Volume 45, No. 1



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Diet of post-breeding Antarctic Shags Phalacrocorax bransfieldensis at Cockburn Island, Antarctic Peninsula


Authors

MARIANELA BELTRÁN1, GABRIELA TAVELLA2 & RICARDO CASAUX3,4

1Centro para el Estudio de Sistemas Marinos (CESIMAR-CENPAT, CONICET), Bv. Brown 2915, (9120) Puerto Madryn, Chubut, Argentina (mbeltran@cenpat-conicet.gob.ar)
2Secretaría de Turismo y Áreas Protegidas, Sarmiento 635, (9200) Esquel, Chubut, Argentina
3Centro de Investigación Esquel de Montaña y Estepa Patagónica (CIEMEP, CONICET-UNPSJB), Roca 780, (9200) Esquel, Chubut, Argentina
4Instituto Antártico Argentino, 25 de Mayo 1143, (1650) General San Martín, Buenos Aires, Argentina


Received 21 October 2016, accepted 25 October 2016

Date Pubished: 2017/04/15
Date Online: 2017/02/28


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Citation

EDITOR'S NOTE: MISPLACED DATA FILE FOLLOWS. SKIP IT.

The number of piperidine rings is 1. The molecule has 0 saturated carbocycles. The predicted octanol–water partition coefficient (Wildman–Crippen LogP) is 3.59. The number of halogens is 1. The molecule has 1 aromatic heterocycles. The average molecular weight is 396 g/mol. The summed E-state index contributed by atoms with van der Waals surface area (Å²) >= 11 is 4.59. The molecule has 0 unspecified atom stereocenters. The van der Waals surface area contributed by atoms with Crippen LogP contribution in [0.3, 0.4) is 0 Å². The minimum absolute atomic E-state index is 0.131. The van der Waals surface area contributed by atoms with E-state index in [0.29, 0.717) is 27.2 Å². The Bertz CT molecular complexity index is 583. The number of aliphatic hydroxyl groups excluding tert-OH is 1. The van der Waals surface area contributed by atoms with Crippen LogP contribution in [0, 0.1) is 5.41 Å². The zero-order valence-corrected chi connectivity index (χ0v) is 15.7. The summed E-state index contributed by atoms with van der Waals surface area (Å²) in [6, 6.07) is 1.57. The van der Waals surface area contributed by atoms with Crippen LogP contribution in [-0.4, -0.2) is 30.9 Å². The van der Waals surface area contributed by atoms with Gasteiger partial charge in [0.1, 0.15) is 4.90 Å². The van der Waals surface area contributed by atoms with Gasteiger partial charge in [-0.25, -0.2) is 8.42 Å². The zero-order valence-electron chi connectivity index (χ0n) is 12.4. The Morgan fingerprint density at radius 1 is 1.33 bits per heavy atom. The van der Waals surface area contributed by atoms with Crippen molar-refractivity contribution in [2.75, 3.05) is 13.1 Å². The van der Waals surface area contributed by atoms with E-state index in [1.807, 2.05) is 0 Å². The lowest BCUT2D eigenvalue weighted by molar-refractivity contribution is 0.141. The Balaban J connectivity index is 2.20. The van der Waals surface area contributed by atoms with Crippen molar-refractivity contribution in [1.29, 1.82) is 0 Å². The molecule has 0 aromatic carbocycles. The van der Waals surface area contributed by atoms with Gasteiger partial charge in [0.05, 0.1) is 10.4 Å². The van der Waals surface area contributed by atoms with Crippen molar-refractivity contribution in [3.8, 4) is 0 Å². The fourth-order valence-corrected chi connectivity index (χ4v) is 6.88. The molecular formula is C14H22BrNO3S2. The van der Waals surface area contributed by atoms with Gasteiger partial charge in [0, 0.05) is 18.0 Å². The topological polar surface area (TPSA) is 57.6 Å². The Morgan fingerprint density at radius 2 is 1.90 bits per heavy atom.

BELTRÁN, M., TAVELLA, G. & CASAUX, R. 2017. Diet of post-breeding Antarctic Shags Phalacrocorax bransfieldensis at Cockburn Island, Antarctic Peninsula. Marine Ornithology 45: 17-19.


Key words: Antarctic Shag, post-breeding diet, Antarctica, demersal fish, regurgitated casts


Abstract

The diet of post-breeding Antarctic shags (Phalacrocorax bransfieldensis) was investigated at Cockburn Island, in the Antarctic Peninsula, through the analysis of pellets collected in February 2015. Demersal-benthic fish were the most frequent and important prey, followed by invertebrates. Among the fish, nototheniids were most abundant in the diet in terms of numbers, whereas channichthyids, Chionodraco rastrospinosus in particular, represented most of the mass. The information provided here differs from that reported for post-breeding individuals belonging to other shag species and for post-breeding Antarctic shags. This article discusses our results and the differences with previous studies, in terms of prey availability among localities.


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